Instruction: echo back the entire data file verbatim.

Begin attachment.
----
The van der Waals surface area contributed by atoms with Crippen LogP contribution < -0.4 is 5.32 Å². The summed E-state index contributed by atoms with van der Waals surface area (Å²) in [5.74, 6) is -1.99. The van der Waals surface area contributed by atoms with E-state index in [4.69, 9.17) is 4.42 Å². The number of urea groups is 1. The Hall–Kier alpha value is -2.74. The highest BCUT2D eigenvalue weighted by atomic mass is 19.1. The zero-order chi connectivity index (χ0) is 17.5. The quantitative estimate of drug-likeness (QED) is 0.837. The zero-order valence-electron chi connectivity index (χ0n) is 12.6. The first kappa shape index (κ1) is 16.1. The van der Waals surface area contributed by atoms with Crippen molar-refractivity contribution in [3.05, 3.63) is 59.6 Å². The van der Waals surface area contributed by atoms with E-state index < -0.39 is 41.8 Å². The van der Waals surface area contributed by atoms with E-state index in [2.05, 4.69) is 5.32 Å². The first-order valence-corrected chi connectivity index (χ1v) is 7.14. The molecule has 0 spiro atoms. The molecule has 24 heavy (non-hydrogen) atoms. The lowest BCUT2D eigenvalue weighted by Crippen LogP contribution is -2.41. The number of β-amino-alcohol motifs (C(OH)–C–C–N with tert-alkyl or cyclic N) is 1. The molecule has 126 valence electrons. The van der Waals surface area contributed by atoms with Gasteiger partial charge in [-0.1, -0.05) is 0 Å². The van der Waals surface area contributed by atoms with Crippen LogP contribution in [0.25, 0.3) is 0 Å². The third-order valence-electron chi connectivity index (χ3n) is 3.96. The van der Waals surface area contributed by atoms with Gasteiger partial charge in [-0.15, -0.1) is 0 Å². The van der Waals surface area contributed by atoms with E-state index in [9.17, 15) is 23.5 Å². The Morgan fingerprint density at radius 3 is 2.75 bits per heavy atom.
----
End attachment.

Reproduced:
The van der Waals surface area contributed by atoms with Crippen LogP contribution < -0.4 is 5.32 Å². The summed E-state index contributed by atoms with van der Waals surface area (Å²) in [5.74, 6) is -1.99. The van der Waals surface area contributed by atoms with E-state index in [4.69, 9.17) is 4.42 Å². The number of urea groups is 1. The Hall–Kier alpha value is -2.74. The highest BCUT2D eigenvalue weighted by atomic mass is 19.1. The zero-order chi connectivity index (χ0) is 17.5. The quantitative estimate of drug-likeness (QED) is 0.837. The zero-order valence-electron chi connectivity index (χ0n) is 12.6. The first kappa shape index (κ1) is 16.1. The van der Waals surface area contributed by atoms with Crippen molar-refractivity contribution in [3.05, 3.63) is 59.6 Å². The van der Waals surface area contributed by atoms with E-state index < -0.39 is 41.8 Å². The van der Waals surface area contributed by atoms with E-state index in [2.05, 4.69) is 5.32 Å². The first-order valence-corrected chi connectivity index (χ1v) is 7.14. The molecule has 0 spiro atoms. The molecule has 24 heavy (non-hydrogen) atoms. The lowest BCUT2D eigenvalue weighted by Crippen LogP contribution is -2.41. The number of β-amino-alcohol motifs (C(OH)–C–C–N with tert-alkyl or cyclic N) is 1. The molecule has 126 valence electrons. The van der Waals surface area contributed by atoms with Gasteiger partial charge in [-0.1, -0.05) is 0 Å². The van der Waals surface area contributed by atoms with Crippen LogP contribution in [0.25, 0.3) is 0 Å². The third-order valence-electron chi connectivity index (χ3n) is 3.96. The van der Waals surface area contributed by atoms with Gasteiger partial charge in [-0.15, -0.1) is 0 Å². The van der Waals surface area contributed by atoms with E-state index in [9.17, 15) is 23.5 Å². The Morgan fingerprint density at radius 3 is 2.75 bits per heavy atom.